Elena Kornienko has more than 15 years of professional experience in contracts, procurement and tendering in various roles from demand-identification to contract close-out. She has worked on major international oil and gas projects, including the Sakhalin-1 and Sakhalin-2 fields in Russia, and Iraq’s West Qurna-2. Now based in Dubai, she provides consultancy services to the oil and gas industry. Elena is a fluent English and Russian speaker, and a graduate of the Moscow State University of Commerce, holding a degree in Economics. She also graduated with distinction from the School of Business Administration at Portland State University and holds a CIPS diploma.

(Picture: Ethics signpost, from 3D-creation/Shutterstock)

KRG PM Barzani receives Lebanese Delegation

KRG Prime Minister Nechirvan Barzani received Lebanese Minister of Foreign Affairs Gebran Bassil, Minister of State for Combating Corruption Nicolas Tueni, and their accompanying delegation.

In the meeting, also attended by Kurdistan Regional Government ministers and senior officials, they discussed the political situation in Iraq including the post-election process, and the formation of the new Iraqi government and new Kurdistan Regional Government cabinet.

Minister Bassil thanked the Kurdistan Regional Government for its assistance and support to the Lebanese community. He emphasized the desire of Lebanon to strengthen relations with the Kurdistan Region, especially in the fields of investment, trade, tourism and culture.

Prime Minister Barzani reaffirmed the KRG’s support to Lebanese businessmen and investors. He praised the activities of the Lebanese community in the Kurdistan Region.

The political situation in the wider region was also discussed.

(Source: KRG)

Video: Iraq’s Ancient Pottery Industry Struggling

From AFP. Any opinions expressed are those of the authors, and do not necessarily reflect the views of Iraq Business News.

Iraq’s ancient pottery culture in the holy city of Najaf is dying out with the increasing demand for more modern products.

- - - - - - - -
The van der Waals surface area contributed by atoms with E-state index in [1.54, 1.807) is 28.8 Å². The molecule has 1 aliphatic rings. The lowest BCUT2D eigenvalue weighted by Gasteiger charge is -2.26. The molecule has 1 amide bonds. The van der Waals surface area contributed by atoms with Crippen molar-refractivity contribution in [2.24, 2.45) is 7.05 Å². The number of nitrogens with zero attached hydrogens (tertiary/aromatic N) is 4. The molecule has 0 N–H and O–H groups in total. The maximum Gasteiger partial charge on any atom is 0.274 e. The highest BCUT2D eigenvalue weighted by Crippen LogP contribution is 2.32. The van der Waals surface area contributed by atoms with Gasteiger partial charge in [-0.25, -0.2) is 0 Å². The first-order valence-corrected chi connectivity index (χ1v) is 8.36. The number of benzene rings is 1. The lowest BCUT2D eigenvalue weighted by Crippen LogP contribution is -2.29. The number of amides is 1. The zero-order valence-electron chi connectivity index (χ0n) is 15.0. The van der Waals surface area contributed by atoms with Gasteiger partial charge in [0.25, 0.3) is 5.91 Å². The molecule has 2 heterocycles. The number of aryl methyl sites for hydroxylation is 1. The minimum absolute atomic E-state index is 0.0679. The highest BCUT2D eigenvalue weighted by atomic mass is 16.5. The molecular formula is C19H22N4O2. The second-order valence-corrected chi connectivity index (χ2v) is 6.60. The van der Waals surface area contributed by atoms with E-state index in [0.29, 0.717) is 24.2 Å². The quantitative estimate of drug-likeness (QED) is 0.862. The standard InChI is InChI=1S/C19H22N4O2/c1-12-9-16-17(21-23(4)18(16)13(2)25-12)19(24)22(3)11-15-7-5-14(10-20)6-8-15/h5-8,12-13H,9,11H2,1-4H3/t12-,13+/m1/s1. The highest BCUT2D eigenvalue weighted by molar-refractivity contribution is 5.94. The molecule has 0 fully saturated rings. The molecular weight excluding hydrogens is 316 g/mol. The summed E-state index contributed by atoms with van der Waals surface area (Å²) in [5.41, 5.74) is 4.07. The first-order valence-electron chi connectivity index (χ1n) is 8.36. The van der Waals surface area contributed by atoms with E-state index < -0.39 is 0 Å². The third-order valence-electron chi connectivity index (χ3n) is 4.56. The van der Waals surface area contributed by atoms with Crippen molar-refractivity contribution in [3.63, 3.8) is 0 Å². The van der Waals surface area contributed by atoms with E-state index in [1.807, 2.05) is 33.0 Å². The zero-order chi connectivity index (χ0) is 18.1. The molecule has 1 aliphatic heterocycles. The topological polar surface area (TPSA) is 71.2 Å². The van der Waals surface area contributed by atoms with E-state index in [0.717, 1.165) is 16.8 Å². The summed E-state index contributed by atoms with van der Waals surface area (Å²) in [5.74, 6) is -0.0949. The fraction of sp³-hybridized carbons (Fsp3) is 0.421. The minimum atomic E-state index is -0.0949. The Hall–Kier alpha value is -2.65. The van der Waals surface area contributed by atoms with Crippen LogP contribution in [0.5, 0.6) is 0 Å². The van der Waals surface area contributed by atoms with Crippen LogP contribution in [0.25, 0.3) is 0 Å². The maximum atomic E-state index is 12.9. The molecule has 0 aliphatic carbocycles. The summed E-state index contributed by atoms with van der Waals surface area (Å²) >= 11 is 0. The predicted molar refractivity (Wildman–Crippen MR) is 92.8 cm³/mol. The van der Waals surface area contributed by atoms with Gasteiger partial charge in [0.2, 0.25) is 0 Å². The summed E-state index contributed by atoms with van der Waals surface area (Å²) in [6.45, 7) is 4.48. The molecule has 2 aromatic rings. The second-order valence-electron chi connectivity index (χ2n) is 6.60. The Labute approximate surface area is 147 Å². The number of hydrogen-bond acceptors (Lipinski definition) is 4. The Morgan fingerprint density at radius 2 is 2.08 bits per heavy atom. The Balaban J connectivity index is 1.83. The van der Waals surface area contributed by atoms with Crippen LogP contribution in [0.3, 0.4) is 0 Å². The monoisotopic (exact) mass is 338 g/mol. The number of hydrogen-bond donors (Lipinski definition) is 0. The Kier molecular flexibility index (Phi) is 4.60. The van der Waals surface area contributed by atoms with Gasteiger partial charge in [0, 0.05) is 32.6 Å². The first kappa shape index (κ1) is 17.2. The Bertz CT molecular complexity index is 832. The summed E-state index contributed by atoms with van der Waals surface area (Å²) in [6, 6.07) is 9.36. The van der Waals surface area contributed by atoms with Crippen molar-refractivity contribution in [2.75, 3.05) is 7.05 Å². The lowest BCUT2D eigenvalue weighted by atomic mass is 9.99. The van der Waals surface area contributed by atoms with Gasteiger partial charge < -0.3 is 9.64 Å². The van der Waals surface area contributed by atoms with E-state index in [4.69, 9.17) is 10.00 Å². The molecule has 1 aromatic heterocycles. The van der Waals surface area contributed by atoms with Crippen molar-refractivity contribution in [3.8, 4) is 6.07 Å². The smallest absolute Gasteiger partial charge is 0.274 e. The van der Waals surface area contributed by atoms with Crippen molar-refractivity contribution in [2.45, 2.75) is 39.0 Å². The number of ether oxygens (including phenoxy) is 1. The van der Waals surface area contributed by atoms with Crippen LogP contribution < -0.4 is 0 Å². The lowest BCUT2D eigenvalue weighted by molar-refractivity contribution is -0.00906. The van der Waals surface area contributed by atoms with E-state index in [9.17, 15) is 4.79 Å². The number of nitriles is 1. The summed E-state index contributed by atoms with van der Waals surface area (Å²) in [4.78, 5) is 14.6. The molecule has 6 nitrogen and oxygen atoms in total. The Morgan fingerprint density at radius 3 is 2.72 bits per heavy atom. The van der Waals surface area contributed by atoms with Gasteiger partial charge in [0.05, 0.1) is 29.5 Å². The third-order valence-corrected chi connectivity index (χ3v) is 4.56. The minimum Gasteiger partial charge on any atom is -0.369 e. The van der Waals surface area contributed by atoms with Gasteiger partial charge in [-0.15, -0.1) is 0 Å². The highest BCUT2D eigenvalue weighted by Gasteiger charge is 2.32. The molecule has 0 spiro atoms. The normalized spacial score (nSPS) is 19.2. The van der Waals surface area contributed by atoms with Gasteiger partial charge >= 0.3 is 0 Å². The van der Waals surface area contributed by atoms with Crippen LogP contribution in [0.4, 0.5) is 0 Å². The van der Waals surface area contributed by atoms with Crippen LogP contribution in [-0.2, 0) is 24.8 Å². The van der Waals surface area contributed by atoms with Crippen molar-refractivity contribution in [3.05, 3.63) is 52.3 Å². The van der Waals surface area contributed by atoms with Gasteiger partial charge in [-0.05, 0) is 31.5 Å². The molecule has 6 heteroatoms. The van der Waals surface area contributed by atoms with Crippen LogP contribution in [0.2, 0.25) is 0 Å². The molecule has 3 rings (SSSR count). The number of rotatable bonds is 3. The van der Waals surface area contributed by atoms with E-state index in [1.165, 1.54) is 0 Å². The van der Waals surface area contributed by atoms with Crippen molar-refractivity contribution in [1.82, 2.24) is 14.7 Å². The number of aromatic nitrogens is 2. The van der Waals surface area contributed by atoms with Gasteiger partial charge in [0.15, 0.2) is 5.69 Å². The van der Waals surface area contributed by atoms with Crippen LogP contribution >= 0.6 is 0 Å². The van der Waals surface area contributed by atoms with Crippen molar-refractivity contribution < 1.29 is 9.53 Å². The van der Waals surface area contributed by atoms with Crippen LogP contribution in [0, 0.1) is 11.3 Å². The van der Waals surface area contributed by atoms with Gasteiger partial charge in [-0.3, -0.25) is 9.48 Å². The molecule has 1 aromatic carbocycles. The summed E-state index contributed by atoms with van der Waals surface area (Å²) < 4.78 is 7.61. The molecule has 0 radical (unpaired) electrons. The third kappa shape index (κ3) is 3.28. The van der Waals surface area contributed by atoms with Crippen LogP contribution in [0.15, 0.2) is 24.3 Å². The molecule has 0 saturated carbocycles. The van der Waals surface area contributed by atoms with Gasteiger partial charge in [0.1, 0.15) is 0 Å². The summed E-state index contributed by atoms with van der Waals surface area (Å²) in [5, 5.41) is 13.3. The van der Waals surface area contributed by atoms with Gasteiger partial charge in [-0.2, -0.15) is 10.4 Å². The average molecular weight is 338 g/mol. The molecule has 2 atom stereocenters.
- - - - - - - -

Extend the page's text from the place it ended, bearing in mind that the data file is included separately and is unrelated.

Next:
Iraqis, who traditionally used clay utensils for storing food and cooking are turning to cheaper plastic products made either elsewhere in Iraq or imported.

View on YouTube

Nineveh-Duhok Customs Post Removed

By John Lee.

The Iraqi government has reportedly removed the Fayida customs post between Mosul and Duhok province on Tuesday, following a parliamentary vote that deemed the customs points illegal and ordered their removal.

According to Rudaw, the checkpoint, along with two others established by former Iraqi PM Haider al-Abadi between Sulaimani and Kirkuk and Kirkuk and Erbil, were a heavy burden on traders.

It adds that the other two customs points are also awaiting removal.

More here

(Source: Rudaw)

Iraq “Cannot Stop Trading with Iran”

Iraq’s new Foreign Minister Mohamed Ali Alhakim highlighted the importance of bilateral relations with Iran and said the Arab country cannot cut off its trade ties with the Islamic Republic due to the US sanctions.

Alhakim pointed to Washington’s economic sanctions against Tehran and said, the value of annual trade between Iran and Iraq amount to $12 billion, the Arabic-language Al-Manar TV reported.

“We are not in a situation that we would be able to stop our trade exchanges with Iran,” the Iraqi top diplomat noted.

Earlier, Luqman al-Fili, the official spokesman for Iraqi President Barham Salih, had said that the US sanctions against Iran are part of regional tensions.

It is necessary that the citizens of the region are not affected by the embargoes, Fili said, adding that Baghdad is ready to cooperate to decrease the tensions.

The second batch of US sanctions against the Islamic Republic of Iran took effect on November 5.

Iran and Iraq enjoy cordial political, security and cultural ties but due to some internal and regional problems including Daesh (also known as ISIS or ISIL) terrorism in Iraq, they have not been able to increase their trade volume.

Iran’s main exports to the neighboring country include agro products, foodstuff and fruits such as watermelon, tomato and cucumber, which account for 37% of the total exports.

Other Iranian exports to Iraq include canned food, tomato paste, chicken, egg, meat, construction materials (mainly rebar, tiles and ceramics), steel and evaporative cooler.

(Source: Tasnim, under Creative Commons licence)